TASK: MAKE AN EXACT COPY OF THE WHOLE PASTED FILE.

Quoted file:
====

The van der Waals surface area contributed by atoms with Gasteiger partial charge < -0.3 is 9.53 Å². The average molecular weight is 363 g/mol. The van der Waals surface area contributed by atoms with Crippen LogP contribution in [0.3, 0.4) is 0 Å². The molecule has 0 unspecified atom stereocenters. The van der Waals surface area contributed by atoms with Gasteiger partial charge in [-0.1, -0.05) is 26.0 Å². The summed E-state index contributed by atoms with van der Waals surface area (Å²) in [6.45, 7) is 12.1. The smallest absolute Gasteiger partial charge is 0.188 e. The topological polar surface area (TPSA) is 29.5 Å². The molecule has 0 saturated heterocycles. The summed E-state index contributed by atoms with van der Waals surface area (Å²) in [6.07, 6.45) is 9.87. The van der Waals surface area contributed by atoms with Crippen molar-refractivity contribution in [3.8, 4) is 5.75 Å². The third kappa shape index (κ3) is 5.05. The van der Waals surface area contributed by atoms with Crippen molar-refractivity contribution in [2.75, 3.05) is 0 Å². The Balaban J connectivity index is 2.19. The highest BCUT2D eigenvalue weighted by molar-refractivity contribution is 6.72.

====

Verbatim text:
The van der Waals surface area contributed by atoms with Gasteiger partial charge < -0.3 is 9.53 Å². The average molecular weight is 363 g/mol. The van der Waals surface area contributed by atoms with Crippen LogP contribution in [0.3, 0.4) is 0 Å². The molecule has 0 unspecified atom stereocenters. The van der Waals surface area contributed by atoms with Gasteiger partial charge in [-0.1, -0.05) is 26.0 Å². The summed E-state index contributed by atoms with van der Waals surface area (Å²) in [6.45, 7) is 12.1. The smallest absolute Gasteiger partial charge is 0.188 e. The topological polar surface area (TPSA) is 29.5 Å². The molecule has 0 saturated heterocycles. The summed E-state index contributed by atoms with van der Waals surface area (Å²) in [6.07, 6.45) is 9.87. The van der Waals surface area contributed by atoms with Crippen molar-refractivity contribution in [3.8, 4) is 5.75 Å². The third kappa shape index (κ3) is 5.05. The van der Waals surface area contributed by atoms with Crippen molar-refractivity contribution in [2.75, 3.05) is 0 Å². The Balaban J connectivity index is 2.19. The highest BCUT2D eigenvalue weighted by molar-refractivity contribution is 6.72.